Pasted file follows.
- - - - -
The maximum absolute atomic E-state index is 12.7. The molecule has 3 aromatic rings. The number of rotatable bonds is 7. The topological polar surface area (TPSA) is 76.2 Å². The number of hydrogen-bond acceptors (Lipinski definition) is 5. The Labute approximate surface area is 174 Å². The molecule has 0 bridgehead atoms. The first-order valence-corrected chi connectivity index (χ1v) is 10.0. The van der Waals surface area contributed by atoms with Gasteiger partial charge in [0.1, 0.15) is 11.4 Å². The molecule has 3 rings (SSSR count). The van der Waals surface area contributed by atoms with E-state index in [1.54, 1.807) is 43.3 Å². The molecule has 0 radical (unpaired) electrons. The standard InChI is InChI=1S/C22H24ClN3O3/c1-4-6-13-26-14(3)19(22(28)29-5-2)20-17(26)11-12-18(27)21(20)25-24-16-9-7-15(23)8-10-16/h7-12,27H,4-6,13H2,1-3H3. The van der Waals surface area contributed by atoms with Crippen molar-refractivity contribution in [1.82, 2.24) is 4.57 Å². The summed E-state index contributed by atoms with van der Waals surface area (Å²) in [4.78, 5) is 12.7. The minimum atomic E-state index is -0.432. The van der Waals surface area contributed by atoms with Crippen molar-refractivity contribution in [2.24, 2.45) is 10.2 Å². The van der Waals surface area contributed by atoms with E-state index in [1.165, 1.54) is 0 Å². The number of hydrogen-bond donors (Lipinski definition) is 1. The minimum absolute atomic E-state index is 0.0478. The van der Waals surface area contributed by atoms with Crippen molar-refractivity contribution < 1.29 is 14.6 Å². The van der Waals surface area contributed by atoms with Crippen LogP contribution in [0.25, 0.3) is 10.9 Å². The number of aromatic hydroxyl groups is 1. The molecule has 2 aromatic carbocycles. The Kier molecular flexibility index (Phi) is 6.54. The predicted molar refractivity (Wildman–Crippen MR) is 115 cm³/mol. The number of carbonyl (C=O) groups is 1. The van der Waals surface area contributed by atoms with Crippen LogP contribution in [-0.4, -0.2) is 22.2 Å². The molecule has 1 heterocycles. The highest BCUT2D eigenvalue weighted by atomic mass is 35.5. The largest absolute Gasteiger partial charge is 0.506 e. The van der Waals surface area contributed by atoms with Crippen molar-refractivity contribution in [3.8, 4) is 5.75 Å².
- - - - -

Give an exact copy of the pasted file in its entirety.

The maximum absolute atomic E-state index is 12.7. The molecule has 3 aromatic rings. The number of rotatable bonds is 7. The topological polar surface area (TPSA) is 76.2 Å². The number of hydrogen-bond acceptors (Lipinski definition) is 5. The Labute approximate surface area is 174 Å². The molecule has 0 bridgehead atoms. The first-order valence-corrected chi connectivity index (χ1v) is 10.0. The van der Waals surface area contributed by atoms with Gasteiger partial charge in [0.1, 0.15) is 11.4 Å². The molecule has 3 rings (SSSR count). The van der Waals surface area contributed by atoms with E-state index in [1.54, 1.807) is 43.3 Å². The molecule has 0 radical (unpaired) electrons. The standard InChI is InChI=1S/C22H24ClN3O3/c1-4-6-13-26-14(3)19(22(28)29-5-2)20-17(26)11-12-18(27)21(20)25-24-16-9-7-15(23)8-10-16/h7-12,27H,4-6,13H2,1-3H3. The van der Waals surface area contributed by atoms with Crippen molar-refractivity contribution in [1.82, 2.24) is 4.57 Å². The summed E-state index contributed by atoms with van der Waals surface area (Å²) in [4.78, 5) is 12.7. The minimum atomic E-state index is -0.432. The van der Waals surface area contributed by atoms with Crippen molar-refractivity contribution in [2.24, 2.45) is 10.2 Å². The van der Waals surface area contributed by atoms with E-state index in [1.165, 1.54) is 0 Å². The number of hydrogen-bond donors (Lipinski definition) is 1. The minimum absolute atomic E-state index is 0.0478. The van der Waals surface area contributed by atoms with Crippen molar-refractivity contribution < 1.29 is 14.6 Å². The van der Waals surface area contributed by atoms with Crippen LogP contribution in [0.25, 0.3) is 10.9 Å². The number of aromatic hydroxyl groups is 1. The molecule has 2 aromatic carbocycles. The Kier molecular flexibility index (Phi) is 6.54. The predicted molar refractivity (Wildman–Crippen MR) is 115 cm³/mol. The number of carbonyl (C=O) groups is 1. The van der Waals surface area contributed by atoms with Crippen LogP contribution in [-0.4, -0.2) is 22.2 Å². The molecule has 1 heterocycles. The highest BCUT2D eigenvalue weighted by atomic mass is 35.5. The largest absolute Gasteiger partial charge is 0.506 e. The van der Waals surface area contributed by atoms with Crippen molar-refractivity contribution in [3.8, 4) is 5.75 Å².